|Dimensions||23.9 × 16.3 × 2.1 cm|
Gul Pacha Ulfat (1909-1977) was a poet, philosopher, politician, and professor. A prolific author, he became one of the leading Pashtun literary figures of the twentieth century. This bilingual book presents one of Ulfat’s most well-loved works comprised of dozens of short stories, essays, and allegories side-by-side in the original Pashto and an English translation. The 21st century brought Afghanistan and Pashtun people into the Western consciousness because of the war in their country. As such, they are usually portrayed in the media as violent aggressors and occasionally as unfortunate victims. Many in the West view Afghans with suspicion, fear or even hatred. Many Pashtuns share these feelings toward the West. If relations between Pashtuns and the West are to improve, both sides must learn to see the humanity they share. This translation is presented in hopes of building that understanding. Extensive footnotes have been included so that someone with little previous exposure to Afghan or Muslim culture can use this book as a comfortable introduction. This book also provides a useful resource for advanced language learners: the side-by-side English/Pashto format allows a learner to compare the two easily. As much of the original phrasing as possible has been retained in this translation so that the reader can see not only what Ulfat says but how he communicates. Many of Ulfat’s writings focus on the relationship between the powerful and the oppressed, and he shows a deep concern for the poor. He encourages young people to seek after learning and knowledge, and he calls people to live their Islamic faith with integrity. He commonly examines the difference between the way things outwardly appear and the inward reality, and he holds out a hope of progress. As a poet and author, many of his writings examine the art of literature itself. Enjoy this insider’s look into the Pashtun heart and mind.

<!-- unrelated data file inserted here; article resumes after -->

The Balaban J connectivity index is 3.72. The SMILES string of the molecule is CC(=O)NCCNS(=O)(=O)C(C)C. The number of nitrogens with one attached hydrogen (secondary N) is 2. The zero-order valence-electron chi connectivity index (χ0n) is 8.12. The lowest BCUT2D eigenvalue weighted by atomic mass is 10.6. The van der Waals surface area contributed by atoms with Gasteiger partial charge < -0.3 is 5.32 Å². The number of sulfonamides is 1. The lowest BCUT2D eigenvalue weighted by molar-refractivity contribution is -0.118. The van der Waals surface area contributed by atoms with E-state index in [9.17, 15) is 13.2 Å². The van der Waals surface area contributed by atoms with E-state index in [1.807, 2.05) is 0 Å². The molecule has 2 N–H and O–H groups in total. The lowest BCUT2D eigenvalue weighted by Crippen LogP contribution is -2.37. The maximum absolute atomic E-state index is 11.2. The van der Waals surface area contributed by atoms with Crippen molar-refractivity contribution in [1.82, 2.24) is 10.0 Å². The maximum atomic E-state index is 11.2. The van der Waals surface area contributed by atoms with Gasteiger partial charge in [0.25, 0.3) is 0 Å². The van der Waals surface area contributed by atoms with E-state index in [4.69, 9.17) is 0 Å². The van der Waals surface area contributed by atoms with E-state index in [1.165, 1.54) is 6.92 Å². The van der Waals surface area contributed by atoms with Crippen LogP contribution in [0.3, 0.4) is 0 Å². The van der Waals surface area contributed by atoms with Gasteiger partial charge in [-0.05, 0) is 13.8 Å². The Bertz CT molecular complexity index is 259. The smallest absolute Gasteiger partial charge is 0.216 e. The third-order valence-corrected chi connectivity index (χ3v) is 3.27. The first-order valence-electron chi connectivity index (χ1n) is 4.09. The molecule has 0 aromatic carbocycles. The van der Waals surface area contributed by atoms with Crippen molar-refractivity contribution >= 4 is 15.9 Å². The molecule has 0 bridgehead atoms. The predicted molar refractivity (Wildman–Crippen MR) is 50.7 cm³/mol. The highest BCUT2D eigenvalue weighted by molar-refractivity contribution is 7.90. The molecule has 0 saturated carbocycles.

Author: Gul Pacha Ulfat, Travis Wassermann, Bahauddin Baha
Published Year: 2015